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How to make "steady state" work just like "deep freeze"? RRS feed

  • Question

  •  We have been using the “deep freeze” product at our public library in the past, but want to start using “steady state” on new Vista computers to save our taxpayer’s dollars.

     The old “deep freeze” product would all patrons to do anything they wanted: save files to “my documents”, install plugins, programs, games, etc. and when we re-booted, the system was clean.

     With “steady state” and disk protection, things are great for general use but when a “power user” wants to install plugins, programs, games, etc. they can’t do it. We thought that making giving the patron account admin rights, having disk protection on and reboot on logout would solve the problem BUT when the patron logs out, they get the option of “save changes and restart” when seems to turn off disk protection, save the changes and then turn it back on. What is the point of that?

     Can anyone advise us what we need to do to make “steady state” work like “deep freeze”?

     We have spent days reading the manuals and help forums and trying different things, but seem to be missing something.

     

    Thanks for any help.

     

    Eric Pierce

    www.peclibrary.org

    Wednesday, April 8, 2009 8:46 PM

Answers

  • Ah, I see.  You can create a user with admin privileges using the standard Windows control panel tools, then apply any restrictions you want to that user using SteadyState.  It's important to realize, though, that since the user is an administrator, he will always be able to defeat any security settings if he's clever enough, so this is not a recommended configuration.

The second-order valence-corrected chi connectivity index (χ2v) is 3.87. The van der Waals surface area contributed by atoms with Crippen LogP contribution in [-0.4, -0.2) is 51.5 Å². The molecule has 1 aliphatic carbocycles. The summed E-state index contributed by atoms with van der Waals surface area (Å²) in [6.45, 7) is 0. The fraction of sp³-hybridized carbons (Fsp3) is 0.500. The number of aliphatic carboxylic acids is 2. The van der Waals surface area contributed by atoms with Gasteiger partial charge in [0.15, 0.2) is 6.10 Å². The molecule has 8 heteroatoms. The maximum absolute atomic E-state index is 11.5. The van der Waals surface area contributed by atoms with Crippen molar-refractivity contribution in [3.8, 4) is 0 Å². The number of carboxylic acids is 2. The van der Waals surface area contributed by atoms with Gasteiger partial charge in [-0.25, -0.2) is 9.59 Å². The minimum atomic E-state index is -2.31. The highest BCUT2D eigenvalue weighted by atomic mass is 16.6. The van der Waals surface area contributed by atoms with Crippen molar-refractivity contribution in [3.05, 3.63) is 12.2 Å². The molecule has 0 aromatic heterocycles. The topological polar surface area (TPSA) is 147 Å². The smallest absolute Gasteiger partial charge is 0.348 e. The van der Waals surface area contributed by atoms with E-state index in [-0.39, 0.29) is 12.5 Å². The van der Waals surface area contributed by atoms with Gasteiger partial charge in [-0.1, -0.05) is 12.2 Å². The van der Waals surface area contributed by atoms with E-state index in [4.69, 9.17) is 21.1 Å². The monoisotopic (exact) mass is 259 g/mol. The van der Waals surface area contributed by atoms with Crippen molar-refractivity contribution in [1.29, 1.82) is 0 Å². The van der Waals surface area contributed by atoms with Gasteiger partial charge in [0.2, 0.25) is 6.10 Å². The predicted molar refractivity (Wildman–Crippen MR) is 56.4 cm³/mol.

There is a section on creating restricted users with admin privileges in the SteadyState Handbook.  I'd recommend reading through that first.

    If you do end up going this route, Sean's suggestions will work to get rid of the prompt to save changes when the user logs off.  I'd also recommend blocking the user from executing SteadyState itself (sctui.exe). 
    Thanks,
    Rob Elmer
    Development Lead
    Windows SteadyState
    Sunday, April 12, 2009 7:03 AM

All replies

  • Hi Eric, thanks for the post. Currently, the only issue is that you want to disable the "save changes" notification for those users with administrator permission, right? We can use the following steps to disable this notification:

     

    This message comes from bubble.exe.  You can choose a method below to disable the message:

     

    (Note: That this is not recommended.  Bubble.exe is responsible for alerting users that the WDP cache is filling up and the system will reboot soon.  If the user is an admin and WDP is in discard mode, bubble.exe is also responsible for showing the message at shutdown/restart/logoff asking if the admin wants to commit to current changes. )

     

    Method 1: You can remove bubble.exe from HKLM\SOFTWARE\Microsoft\Windows\CurrentVersion\Run . If you follow this method, it’s recommended to ADD bubble.exe to the admin’s HKCU\SOFTWARE\Microsoft\Windows\CurrentVersion\Run key so that you still receive the shutdown/restart/logoff commit dialog.

     

    Method 2: Use SteadyState administrator to log on, choose a restricted account and add bubble.exe  to blocked program list.

     

    Hope this helps!


    Sean Zhu - MSFT
    Friday, April 10, 2009 3:39 AM
    Moderator
  •  With “steady state” and disk protection, things are great for general use but when a “power user” wants to install plugins, programs, games, etc. they can’t do it.